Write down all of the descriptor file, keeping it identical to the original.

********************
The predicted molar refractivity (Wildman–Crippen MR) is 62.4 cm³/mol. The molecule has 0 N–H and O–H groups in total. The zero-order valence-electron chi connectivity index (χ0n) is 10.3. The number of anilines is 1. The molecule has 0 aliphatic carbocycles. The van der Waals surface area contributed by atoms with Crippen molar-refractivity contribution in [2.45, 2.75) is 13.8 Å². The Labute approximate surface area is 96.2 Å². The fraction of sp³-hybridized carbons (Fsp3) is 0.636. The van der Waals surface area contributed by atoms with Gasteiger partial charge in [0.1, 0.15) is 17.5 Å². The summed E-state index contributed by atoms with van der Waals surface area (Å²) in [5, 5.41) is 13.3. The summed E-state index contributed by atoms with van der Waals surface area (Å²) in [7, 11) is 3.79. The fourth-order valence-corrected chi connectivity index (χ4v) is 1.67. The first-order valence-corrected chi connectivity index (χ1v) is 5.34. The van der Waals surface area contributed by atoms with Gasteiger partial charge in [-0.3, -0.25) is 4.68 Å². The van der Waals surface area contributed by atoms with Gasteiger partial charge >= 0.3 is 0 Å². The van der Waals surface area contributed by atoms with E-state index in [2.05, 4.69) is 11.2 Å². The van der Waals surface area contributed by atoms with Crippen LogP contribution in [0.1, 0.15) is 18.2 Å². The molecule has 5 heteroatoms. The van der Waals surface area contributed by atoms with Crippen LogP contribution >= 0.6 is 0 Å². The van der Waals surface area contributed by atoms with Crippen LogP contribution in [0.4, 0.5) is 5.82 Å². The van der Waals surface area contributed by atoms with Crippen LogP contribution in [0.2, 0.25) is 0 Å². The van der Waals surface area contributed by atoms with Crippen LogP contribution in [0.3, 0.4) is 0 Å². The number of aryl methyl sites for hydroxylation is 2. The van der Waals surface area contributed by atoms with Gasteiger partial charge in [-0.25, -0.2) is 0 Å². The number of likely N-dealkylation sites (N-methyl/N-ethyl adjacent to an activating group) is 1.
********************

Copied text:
The predicted molar refractivity (Wildman–Crippen MR) is 62.4 cm³/mol. The molecule has 0 N–H and O–H groups in total. The zero-order valence-electron chi connectivity index (χ0n) is 10.3. The number of anilines is 1. The molecule has 0 aliphatic carbocycles. The van der Waals surface area contributed by atoms with Crippen molar-refractivity contribution in [2.45, 2.75) is 13.8 Å². The Labute approximate surface area is 96.2 Å². The fraction of sp³-hybridized carbons (Fsp3) is 0.636. The van der Waals surface area contributed by atoms with Gasteiger partial charge in [0.1, 0.15) is 17.5 Å². The summed E-state index contributed by atoms with van der Waals surface area (Å²) in [5, 5.41) is 13.3. The summed E-state index contributed by atoms with van der Waals surface area (Å²) in [7, 11) is 3.79. The fourth-order valence-corrected chi connectivity index (χ4v) is 1.67. The first-order valence-corrected chi connectivity index (χ1v) is 5.34. The van der Waals surface area contributed by atoms with Gasteiger partial charge in [-0.3, -0.25) is 4.68 Å². The van der Waals surface area contributed by atoms with Gasteiger partial charge >= 0.3 is 0 Å². The van der Waals surface area contributed by atoms with E-state index in [2.05, 4.69) is 11.2 Å². The van der Waals surface area contributed by atoms with Crippen LogP contribution in [0.1, 0.15) is 18.2 Å². The molecule has 5 heteroatoms. The van der Waals surface area contributed by atoms with Crippen LogP contribution >= 0.6 is 0 Å². The van der Waals surface area contributed by atoms with Crippen LogP contribution in [0.4, 0.5) is 5.82 Å². The van der Waals surface area contributed by atoms with Crippen LogP contribution in [0.2, 0.25) is 0 Å². The van der Waals surface area contributed by atoms with Crippen LogP contribution in [0.3, 0.4) is 0 Å². The number of aryl methyl sites for hydroxylation is 2. The van der Waals surface area contributed by atoms with Gasteiger partial charge in [-0.25, -0.2) is 0 Å². The number of likely N-dealkylation sites (N-methyl/N-ethyl adjacent to an activating group) is 1.